In response to concerns over the safety of marijuana edibles, the National Cannabis Industry Association, an education and advocacy group for the legal pot market, announced earlier this week plans to launch a food safety training program for pot professionals who earn a living preparing and selling weed-infused products.
Medical marijuana is now legal and nearly half of the United States, and with the recreational market expected to expand into Oregon and Alaska later this year, the volume of marijuana edibles sold in the United States will increase exponentially. It is for this reason the NCIA has decided that now is the appropriate time to start teaching cleanliness and diligence throughout the cannabis industry.
“The interest in edibles and other infused products keeps growing,” NCIA deputy director Taylor West said in a statement. “We know our industry is under a microscope, and we want to make sure cannabis product-makers continue developing the highest quality and safest products possible.”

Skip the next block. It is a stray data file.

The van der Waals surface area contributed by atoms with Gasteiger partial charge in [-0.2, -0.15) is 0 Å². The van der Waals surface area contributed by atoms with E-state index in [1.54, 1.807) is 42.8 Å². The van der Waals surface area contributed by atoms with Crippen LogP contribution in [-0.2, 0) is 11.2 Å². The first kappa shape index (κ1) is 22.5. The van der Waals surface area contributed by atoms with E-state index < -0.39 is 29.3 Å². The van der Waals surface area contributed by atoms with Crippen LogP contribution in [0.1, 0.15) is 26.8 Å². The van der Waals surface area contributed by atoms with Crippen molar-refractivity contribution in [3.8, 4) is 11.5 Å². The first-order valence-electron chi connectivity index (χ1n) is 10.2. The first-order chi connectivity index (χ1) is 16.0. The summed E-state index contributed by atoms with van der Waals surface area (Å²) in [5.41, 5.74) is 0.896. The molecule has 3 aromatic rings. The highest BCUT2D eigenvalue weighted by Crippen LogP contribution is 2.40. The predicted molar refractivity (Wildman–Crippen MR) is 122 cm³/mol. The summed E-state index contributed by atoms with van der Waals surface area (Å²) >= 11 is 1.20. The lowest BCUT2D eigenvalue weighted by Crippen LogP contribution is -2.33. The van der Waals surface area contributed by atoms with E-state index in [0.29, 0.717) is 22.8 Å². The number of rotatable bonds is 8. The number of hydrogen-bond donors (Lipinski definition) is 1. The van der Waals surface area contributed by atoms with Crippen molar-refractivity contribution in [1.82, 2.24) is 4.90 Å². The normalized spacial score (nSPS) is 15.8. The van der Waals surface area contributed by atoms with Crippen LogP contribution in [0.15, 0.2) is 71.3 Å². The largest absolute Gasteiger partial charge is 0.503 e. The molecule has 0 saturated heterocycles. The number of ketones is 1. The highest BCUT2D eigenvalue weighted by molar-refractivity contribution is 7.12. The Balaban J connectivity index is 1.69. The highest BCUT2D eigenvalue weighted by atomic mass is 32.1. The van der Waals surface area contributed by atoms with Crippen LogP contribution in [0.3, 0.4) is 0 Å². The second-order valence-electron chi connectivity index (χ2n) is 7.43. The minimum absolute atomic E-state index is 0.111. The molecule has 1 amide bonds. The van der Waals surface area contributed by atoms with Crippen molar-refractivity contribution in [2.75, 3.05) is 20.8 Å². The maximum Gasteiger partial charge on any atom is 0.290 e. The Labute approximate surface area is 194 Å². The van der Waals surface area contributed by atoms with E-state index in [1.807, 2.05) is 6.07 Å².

The curriculum is based on the food safety practices created by the National Restaurant Association, and will be taught by food service professional, Maureen McNamara, who has been teaching these principles to food industry workers for nearly two decades. The course will cover foodborne illnesses, proper personal hygiene, temperature control, cross contamination, sanitization and emergency procedures.
Since Colorado’s recreational market began in January, marijuana-infused products have become increasingly popular, with the NCIA estimating pot edibles laying claims to nearly two-thirds of the market share. And with more cannabis customers expected to gravitate towards these types of products in the future, the industry is expected to not drop the ball on quality and safety.
“This is a great example of how the industry is self-regulating to make marijuana-infused products as safe as possible for consumers,” said Art Way, with the Drug Policy Alliance. “We applaud NCIA for taking this important step forward.”